The government must provide incentives to popularise QR (Quick Response) code transactions, according to Reserve Bank of India (RBI) committee report . The RBI committee under the chairmanship of DB Phatak (Professor Emeritus, IIT-Bombay) made a case for phasing out proprietary closed-loop QR codes in favour of open interoperable standards.
With the growing penetration of smartphones in India, QR code-based payments present the most cost-effective way of expanding the digital footprint, it says. "According to a report by telecom equipment maker Ericsson, mobile subscribers in India may touch 1.4 bn by 2020. The growing smartphone user base in India indicates an immense growth opportunity for digital payments," it adds.
The biggest hindrance faced by prospective merchants and payment aggregators and banks is a delay in the onboarding process due to KYC formalities, document collection, verification and updation, the report says. "There should be a clear plan to phase out proprietary, closed-loop QR codes in favour of open, interoperable standards," it maintains.
The committee said implementation of the recommendations needs action from several agencies. All networks in collaboration with banks and TPAPs can come out with guidelines for issuance app standardisation to deliver a consistent and seamless customer experience, it said.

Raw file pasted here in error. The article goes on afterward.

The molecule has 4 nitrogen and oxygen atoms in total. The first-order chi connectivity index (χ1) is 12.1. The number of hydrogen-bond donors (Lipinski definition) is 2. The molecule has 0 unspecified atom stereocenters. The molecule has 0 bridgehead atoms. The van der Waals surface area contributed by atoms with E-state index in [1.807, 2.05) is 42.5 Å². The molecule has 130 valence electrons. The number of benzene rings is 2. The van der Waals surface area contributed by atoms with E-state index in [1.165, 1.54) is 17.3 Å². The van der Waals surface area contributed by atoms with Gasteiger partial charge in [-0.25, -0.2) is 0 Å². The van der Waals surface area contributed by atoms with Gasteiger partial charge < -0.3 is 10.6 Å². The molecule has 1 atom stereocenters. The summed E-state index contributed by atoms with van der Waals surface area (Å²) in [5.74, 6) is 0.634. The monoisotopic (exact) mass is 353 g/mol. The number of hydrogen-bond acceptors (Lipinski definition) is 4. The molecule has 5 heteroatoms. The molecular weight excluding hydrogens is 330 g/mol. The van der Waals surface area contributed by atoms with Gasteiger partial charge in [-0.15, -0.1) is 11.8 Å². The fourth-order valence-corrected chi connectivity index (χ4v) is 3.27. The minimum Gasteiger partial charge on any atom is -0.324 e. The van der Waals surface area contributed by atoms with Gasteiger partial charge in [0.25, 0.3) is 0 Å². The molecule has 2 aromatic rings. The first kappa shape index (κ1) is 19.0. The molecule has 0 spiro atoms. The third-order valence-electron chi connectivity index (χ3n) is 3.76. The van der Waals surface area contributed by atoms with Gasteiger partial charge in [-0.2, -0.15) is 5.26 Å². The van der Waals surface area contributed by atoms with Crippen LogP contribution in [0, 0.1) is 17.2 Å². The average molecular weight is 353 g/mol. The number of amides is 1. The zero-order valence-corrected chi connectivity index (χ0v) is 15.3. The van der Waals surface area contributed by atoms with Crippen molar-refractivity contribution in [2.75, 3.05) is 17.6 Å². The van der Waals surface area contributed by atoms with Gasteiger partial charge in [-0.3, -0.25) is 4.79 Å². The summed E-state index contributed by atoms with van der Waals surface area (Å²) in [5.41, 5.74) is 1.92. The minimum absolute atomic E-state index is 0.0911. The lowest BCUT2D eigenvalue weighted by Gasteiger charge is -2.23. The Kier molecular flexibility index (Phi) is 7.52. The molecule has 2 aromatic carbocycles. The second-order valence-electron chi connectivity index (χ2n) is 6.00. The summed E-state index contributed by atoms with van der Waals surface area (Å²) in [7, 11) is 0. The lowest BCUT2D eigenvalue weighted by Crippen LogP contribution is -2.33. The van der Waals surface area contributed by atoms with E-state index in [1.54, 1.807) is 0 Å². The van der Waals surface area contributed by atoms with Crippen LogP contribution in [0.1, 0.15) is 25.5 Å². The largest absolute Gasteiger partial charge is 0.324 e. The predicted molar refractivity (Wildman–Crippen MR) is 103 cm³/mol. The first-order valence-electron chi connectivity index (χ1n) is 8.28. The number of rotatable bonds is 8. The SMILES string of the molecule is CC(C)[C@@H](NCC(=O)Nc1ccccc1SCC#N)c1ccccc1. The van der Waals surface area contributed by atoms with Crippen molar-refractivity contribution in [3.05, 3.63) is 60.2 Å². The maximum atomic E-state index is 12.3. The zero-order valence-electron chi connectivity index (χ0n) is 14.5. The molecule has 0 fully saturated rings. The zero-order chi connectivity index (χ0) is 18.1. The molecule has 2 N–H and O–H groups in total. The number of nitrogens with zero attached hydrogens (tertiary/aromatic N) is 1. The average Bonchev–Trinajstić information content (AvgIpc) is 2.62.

The RBI may also issue the guidelines for revised KYC process to ensure faster merchant onboarding, it said. New features such as 'save QR', 'invoice relay through dynamic QR', 'setting up e-mandate' etc. for future/repeat payments may also be allowed, it added.
The government should also allow a lower controlled interchange instead of zero MDR on QR code/UPI/RuPay debit card transactions, as well as offer tax incentives to merchants allowing electronic transactions.
Why adopt QR codes
- The panel says India still incurs a large expenditure in printing and transportation of currency notes. Digital payments provide an opportunity to reduce these costs.
- As compared to other modes of payments, QR codes present a viable and cost-effective option.
- People can conveniently pay bills, shop, schedule transactions and manage their finances using their smartphones at a time and place of their choice.
- The report suggests interoperability of payment systems could benefit all participants in the ecosystem and can produce cost-efficiencies and enable superior risk management.
- QR Codes are two-dimensional machine-readable barcodes, which are increasingly used to facilitate mobile payments at the point-of-sale.
- QR Codes can store a large amount of information. A Japanese company named Denso Wave in the 1990s invented the QR Code.
- In India, QR Code Payment Systems broadly support three different types of QR Code payments, including Bharat QR, UPI QR and Proprietary QR.
With agency inputs